If the agent is maximizing its expected value then it chooses the r ∈ R such that ∑ Wb(a, r), for all a ∈ A, is maximized. (principle 1)

On the other hand if the agent is minimizing its possible losses then it chooses the r ∈ R such that the minimum Wb(a, r) is maximized. (principle 2)

And this rule is fair, according to Rawls, because the method by which it is chosen doesn’t favor any one a ∈ A over another.

And the objections that were raised to this proposal were that:

There was no definition of how to determine the contents of A, which affects which r ∈ R would be chosen.

And secondly, that agents don’t necessarily want to maximize their own wellbeing alone. Various agents put more or less weight on their own wellbeing, and more or less weight on the wellbeing of other objects (which I take here can be things like “art” and “the environment” as well as other people). And one proposed fix to this problem was to take away the interests of the agent out of the deciding process.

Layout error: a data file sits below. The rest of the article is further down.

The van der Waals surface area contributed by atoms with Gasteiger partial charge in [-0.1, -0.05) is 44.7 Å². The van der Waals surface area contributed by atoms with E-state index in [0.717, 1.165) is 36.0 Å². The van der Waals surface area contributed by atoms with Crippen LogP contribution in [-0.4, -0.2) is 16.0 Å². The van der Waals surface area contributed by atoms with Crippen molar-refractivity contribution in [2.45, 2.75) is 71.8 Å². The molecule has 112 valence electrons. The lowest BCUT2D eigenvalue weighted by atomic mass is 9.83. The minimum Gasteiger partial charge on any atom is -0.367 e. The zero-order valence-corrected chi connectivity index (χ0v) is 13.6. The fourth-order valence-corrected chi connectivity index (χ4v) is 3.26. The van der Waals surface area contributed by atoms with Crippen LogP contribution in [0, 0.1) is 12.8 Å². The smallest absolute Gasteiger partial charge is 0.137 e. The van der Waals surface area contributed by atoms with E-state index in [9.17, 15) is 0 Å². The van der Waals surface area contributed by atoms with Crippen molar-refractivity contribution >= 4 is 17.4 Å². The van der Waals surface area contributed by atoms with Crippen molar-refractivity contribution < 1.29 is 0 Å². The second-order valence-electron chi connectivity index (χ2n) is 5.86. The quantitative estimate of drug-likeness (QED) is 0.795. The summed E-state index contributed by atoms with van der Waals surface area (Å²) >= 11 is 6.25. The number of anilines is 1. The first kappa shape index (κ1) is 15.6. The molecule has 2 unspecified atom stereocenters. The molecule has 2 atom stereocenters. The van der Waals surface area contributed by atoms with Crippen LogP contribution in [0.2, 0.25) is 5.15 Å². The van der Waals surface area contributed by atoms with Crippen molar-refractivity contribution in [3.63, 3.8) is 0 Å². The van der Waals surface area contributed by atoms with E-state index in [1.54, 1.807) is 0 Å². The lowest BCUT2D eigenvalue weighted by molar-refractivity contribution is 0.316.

Let the interests of each a ∈ A be represented by the sum: k1*Wb(a, r) + k2*Wb(o1, r) + k3*Wb(o2, r) + … = I(a, r), where the k values stand for constants that serve as weights for the various terms of the sum.

Then the procedure would be to find the r ∈ R that maximized ∑ I(a, r), for all a ∈ A (assuming we are working with principle 1, but principle 2 suffers from the problem pointed out next as well).

But this is no longer a fair principle. Consider b, c ∈ A such that I(b, r) = 2*Wb(b, r) and I(c, r) = 1*Wb(c, r). Which means that b values his or her own wellbeing twice as much as c. But now the rule we choose will favor the wellbeing of c over b, which is unfair.

In any case Rawls lays out two subsequent claims about the nature of rules that would be selected as just by this method. However, I shall only tackle one of them here. Rawls says that the considerations described above require that any just rule will give people the most extensive basic liberty possible, compatible with a similar liberty for others. This seems to view liberty as some good of which there is a fixed quantity (not necessarily a bad way of thinking about it, since giving me the liberty to punch you would take away your liberty not to be punched), and furthermore that having liberty increases the wellbeing of the individual that has it.